Carbon in the form of graphite has been widely used as a moderator. It was used in Chicago Pile-1, the world's first man-made critical assembly, and was commonplace in early reactor designs including the Soviet RBMK nuclear power plants such as the Chernobyl plant.
The amount and nature of neutron moderation affects reactor controllability and hence safety. Because moderators both slow and absorb neutrons, there is an optimum amount of moderator to include in a given geometry of reactor core. Less moderation reduces the effectiveness by reducing the term in the evolution equation, and more moderation reduces the effectiveness by increasing the term.
Most moderators become less effective with increasing temperature, so under-moderated reactors are stable against changes in temperature in the reactor core: if the core overheats, then the quality of the moderator is reduced and the reaction tends to slow down (there is a "negative temperature coefficient" in the reactivity of the core). Water is an extreme case: in extreme heat, it can boil, producing effective voids in the reactor core without destroying the physical structure of the core; this tends to shut down the reaction and reduce the possibility of a fuel meltdown. Over-moderated reactors are unstable against changes in temperature (there is a "positive temperature coefficient" in the reactivity of the core), and so are less inherently safe than under-moderated cores.
Some reactors use a combination of moderator materials. For example, TRIGA type research reactors use ZrH2 moderator mixed with the 235U fuel, an H2O-filled core, and C (graphite) moderator and reflector blocks around the periphery of the core.
Fission reactions and subsequent neutron escape happen very quickly; this is important for nuclear weapons, where the objective is to make a nuclear pit release as much energy as possible before it physically explodes. Most neutrons emitted by fission events are prompt: they are emitted effectively instantaneously. Once emitted, the average neutron lifetime () in a typical core is on the order of a millisecond, so if the exponential factor is as small as 0.01, then in one second the reactor power will vary by a factor of (1 + 0.01)1000, or more than ten thousand. Nuclear weapons are engineered to maximize the power growth rate, with lifetimes well under a millisecond and exponential factors close to 2; but such rapid variation would render it practically impossible to control the reaction rates in a nuclear reactor.
Fortunately, the effective neutron lifetime is much longer than the average lifetime of a single neutron in the core. About 0.65% of the neutrons produced by 235U fission, and about 0.20% of the neutrons produced by 239Pu fission, are not produced immediately, but rather are emitted from an excited nucleus after a further decay step. In this step, further radioactive decay of some of the fission products (almost always negative beta decay), is followed by immediate neutron emission from the excited daughter product, with an average life time of the beta decay (and thus the neutron emission) of about 15 seconds. These so-called delayed neutrons increase the effective average lifetime of neutrons in the core, to nearly 0.1 seconds, so that a core with of 0.01 would increase in one second by only a factor of (1 + 0.01)10, or about 1.1: a 10% increase. This is a controllable rate of change.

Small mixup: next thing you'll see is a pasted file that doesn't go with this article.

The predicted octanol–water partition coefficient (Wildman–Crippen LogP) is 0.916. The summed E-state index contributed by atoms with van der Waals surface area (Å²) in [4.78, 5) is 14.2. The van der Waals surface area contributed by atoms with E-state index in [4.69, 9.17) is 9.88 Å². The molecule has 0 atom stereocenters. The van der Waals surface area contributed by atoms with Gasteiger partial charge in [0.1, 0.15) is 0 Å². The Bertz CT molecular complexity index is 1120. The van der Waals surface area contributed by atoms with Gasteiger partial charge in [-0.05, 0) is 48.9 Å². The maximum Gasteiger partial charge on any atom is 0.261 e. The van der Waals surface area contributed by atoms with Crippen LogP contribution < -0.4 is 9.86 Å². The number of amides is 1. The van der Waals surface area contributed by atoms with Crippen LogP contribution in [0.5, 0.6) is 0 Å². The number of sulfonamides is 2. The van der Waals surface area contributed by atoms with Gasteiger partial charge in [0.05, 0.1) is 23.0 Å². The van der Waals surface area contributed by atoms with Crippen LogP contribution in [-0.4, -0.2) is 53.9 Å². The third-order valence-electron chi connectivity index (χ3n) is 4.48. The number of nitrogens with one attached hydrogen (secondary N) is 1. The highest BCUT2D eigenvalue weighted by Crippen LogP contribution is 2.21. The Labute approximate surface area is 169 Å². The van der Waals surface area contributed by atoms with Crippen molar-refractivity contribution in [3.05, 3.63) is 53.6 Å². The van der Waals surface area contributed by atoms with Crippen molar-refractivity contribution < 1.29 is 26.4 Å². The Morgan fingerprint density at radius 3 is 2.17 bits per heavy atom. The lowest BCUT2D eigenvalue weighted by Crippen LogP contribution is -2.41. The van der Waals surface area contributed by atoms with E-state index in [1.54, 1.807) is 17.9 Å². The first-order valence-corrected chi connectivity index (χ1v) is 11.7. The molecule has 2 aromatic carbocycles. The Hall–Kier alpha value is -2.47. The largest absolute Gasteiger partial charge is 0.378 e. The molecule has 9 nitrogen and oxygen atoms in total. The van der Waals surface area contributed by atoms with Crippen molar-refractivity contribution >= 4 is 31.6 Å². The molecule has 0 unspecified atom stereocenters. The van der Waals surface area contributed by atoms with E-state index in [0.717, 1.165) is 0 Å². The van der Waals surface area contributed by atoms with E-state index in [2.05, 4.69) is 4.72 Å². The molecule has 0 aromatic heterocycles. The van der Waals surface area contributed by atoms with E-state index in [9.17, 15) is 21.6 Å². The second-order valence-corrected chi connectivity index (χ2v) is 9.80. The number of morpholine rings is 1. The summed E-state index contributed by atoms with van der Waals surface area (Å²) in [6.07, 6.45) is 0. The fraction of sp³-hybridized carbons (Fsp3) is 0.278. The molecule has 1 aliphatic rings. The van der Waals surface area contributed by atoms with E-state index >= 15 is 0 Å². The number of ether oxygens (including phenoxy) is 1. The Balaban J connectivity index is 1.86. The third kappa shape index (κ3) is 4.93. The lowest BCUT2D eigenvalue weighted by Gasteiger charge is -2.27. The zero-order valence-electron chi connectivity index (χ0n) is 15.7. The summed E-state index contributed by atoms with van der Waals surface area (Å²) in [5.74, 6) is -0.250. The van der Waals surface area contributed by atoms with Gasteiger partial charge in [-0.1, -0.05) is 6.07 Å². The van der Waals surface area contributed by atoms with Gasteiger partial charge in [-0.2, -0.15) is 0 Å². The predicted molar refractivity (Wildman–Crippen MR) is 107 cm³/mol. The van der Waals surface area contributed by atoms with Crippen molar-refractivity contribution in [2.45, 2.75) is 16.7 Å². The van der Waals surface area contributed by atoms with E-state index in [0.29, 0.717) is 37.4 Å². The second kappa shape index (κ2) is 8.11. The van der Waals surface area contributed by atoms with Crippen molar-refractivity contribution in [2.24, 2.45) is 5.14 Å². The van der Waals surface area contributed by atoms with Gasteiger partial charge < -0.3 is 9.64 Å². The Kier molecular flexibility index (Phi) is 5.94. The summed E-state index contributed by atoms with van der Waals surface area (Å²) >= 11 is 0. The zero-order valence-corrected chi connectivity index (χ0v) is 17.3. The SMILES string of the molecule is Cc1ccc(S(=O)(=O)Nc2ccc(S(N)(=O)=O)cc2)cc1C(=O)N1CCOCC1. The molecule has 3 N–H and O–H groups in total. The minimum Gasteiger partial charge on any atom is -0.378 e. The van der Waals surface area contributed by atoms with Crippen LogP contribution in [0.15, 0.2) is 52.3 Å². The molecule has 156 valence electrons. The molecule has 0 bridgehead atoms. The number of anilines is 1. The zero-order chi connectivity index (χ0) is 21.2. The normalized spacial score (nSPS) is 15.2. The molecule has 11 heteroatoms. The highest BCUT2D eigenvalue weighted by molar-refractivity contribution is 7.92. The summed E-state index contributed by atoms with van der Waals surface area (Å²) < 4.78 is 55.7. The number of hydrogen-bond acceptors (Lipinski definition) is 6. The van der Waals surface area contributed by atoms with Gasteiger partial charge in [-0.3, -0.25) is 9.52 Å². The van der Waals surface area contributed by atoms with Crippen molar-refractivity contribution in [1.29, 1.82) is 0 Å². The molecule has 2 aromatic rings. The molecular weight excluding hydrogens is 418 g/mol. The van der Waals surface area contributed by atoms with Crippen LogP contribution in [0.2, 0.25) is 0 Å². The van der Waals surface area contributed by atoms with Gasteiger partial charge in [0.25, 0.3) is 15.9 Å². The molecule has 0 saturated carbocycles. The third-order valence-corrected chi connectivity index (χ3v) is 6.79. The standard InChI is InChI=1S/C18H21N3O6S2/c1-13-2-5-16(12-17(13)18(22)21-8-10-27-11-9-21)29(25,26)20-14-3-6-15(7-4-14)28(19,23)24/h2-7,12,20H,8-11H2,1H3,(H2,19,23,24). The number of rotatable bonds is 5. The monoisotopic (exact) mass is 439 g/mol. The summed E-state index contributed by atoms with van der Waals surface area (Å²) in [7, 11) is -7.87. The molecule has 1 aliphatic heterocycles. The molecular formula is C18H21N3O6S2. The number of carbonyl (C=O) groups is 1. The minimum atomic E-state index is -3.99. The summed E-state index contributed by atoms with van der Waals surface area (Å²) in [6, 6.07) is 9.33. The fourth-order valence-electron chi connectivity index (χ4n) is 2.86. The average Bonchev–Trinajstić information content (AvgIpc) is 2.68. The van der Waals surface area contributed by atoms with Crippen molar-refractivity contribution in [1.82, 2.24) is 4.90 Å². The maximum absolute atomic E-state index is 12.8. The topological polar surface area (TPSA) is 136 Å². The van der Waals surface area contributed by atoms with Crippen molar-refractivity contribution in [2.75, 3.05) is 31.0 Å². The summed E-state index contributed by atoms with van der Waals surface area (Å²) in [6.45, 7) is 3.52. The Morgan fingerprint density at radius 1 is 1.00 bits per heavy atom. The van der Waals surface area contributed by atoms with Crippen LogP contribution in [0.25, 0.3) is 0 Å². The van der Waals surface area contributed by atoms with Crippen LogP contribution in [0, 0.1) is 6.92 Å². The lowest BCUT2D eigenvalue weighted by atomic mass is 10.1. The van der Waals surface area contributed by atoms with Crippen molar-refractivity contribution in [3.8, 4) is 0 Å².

Most nuclear reactors are hence operated in a prompt subcritical, delayed critical condition: the prompt neutrons alone are not sufficient to sustain a chain reaction, but the delayed neutrons make up the small difference required to keep the reaction going. This has effects on how reactors are controlled: when a small amount of control rod is slid into or out of the reactor core, the power level changes at first very rapidly due to prompt subcritical multiplication and then more gradually, following the exponential growth or decay curve of the delayed critical reaction. Furthermore, increases in reactor power can be performed at any desired rate simply by pulling out a sufficient length of control rod. However, without addition of a neutron poison or active neutron-absorber, decreases in fission rate are limited in speed, because even if the reactor is taken deeply subcritical to stop prompt fission neutron production, delayed neutrons are produced after ordinary beta decay of fission products already in place, and this decay-production of neutrons cannot be changed.
The kinetics of the reactor is described by the balance equations of neutrons and nuclei (fissile, fission products).
Any nuclide that strongly absorbs neutrons is called a reactor poison, because it tends to shut down (poison) an ongoing fission chain reaction. Some reactor poisons are deliberately inserted into fission reactor cores to control the reaction; boron or cadmium control rods are the best example. Many reactor poisons are produced by the fission process itself, and buildup of neutron-absorbing fission products affects both the fuel economics and the controllability of nuclear reactors.
In practice, buildup of reactor poisons in nuclear fuel is what determines the lifetime of nuclear fuel in a reactor: long before all possible fissions have taken place, buildup of long-lived neutron absorbing fission products damps out the chain reaction. This is the reason that nuclear reprocessing is a useful activity: spent nuclear fuel contains about 96% of the original fissionable material present in newly manufactured nuclear fuel. Chemical separation of the fission products restores the nuclear fuel so that it can be used again.